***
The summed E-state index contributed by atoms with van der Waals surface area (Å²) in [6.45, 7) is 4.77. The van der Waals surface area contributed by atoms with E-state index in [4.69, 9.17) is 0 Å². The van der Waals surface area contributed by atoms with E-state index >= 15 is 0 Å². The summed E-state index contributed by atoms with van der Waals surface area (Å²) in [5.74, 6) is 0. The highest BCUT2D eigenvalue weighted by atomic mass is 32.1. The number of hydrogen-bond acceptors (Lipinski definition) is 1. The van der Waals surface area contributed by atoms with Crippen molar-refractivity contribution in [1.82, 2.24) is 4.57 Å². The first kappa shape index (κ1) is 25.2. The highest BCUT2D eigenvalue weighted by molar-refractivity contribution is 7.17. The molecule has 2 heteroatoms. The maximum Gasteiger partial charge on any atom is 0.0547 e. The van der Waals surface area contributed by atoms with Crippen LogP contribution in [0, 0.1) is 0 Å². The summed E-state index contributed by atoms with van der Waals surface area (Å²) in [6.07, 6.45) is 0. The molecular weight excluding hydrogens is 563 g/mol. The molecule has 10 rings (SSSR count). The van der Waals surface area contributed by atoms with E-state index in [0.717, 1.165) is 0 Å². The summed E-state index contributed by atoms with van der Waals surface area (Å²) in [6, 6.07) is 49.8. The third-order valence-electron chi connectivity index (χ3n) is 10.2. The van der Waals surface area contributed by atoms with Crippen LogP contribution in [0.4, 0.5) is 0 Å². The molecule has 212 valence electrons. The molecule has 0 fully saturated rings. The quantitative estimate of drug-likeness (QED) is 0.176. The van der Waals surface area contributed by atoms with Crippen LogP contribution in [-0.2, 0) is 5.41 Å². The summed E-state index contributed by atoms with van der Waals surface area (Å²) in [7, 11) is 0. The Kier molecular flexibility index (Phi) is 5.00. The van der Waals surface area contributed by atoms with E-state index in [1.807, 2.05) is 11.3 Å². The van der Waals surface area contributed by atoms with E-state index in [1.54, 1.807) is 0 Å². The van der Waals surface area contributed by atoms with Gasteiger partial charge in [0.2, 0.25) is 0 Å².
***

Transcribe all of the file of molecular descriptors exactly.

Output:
The summed E-state index contributed by atoms with van der Waals surface area (Å²) in [6.45, 7) is 4.77. The van der Waals surface area contributed by atoms with E-state index in [4.69, 9.17) is 0 Å². The van der Waals surface area contributed by atoms with E-state index >= 15 is 0 Å². The summed E-state index contributed by atoms with van der Waals surface area (Å²) in [5.74, 6) is 0. The highest BCUT2D eigenvalue weighted by atomic mass is 32.1. The number of hydrogen-bond acceptors (Lipinski definition) is 1. The van der Waals surface area contributed by atoms with Crippen molar-refractivity contribution in [1.82, 2.24) is 4.57 Å². The first kappa shape index (κ1) is 25.2. The highest BCUT2D eigenvalue weighted by molar-refractivity contribution is 7.17. The molecule has 2 heteroatoms. The maximum Gasteiger partial charge on any atom is 0.0547 e. The van der Waals surface area contributed by atoms with Crippen LogP contribution in [0, 0.1) is 0 Å². The summed E-state index contributed by atoms with van der Waals surface area (Å²) in [6.07, 6.45) is 0. The molecular weight excluding hydrogens is 563 g/mol. The molecule has 10 rings (SSSR count). The van der Waals surface area contributed by atoms with E-state index in [0.717, 1.165) is 0 Å². The summed E-state index contributed by atoms with van der Waals surface area (Å²) in [6, 6.07) is 49.8. The third-order valence-electron chi connectivity index (χ3n) is 10.2. The van der Waals surface area contributed by atoms with Crippen LogP contribution in [0.4, 0.5) is 0 Å². The molecule has 212 valence electrons. The molecule has 0 fully saturated rings. The quantitative estimate of drug-likeness (QED) is 0.176. The van der Waals surface area contributed by atoms with Crippen LogP contribution in [-0.2, 0) is 5.41 Å². The summed E-state index contributed by atoms with van der Waals surface area (Å²) in [7, 11) is 0. The Kier molecular flexibility index (Phi) is 5.00. The van der Waals surface area contributed by atoms with E-state index in [1.807, 2.05) is 11.3 Å². The van der Waals surface area contributed by atoms with E-state index in [1.54, 1.807) is 0 Å². The van der Waals surface area contributed by atoms with Gasteiger partial charge in [0.2, 0.25) is 0 Å².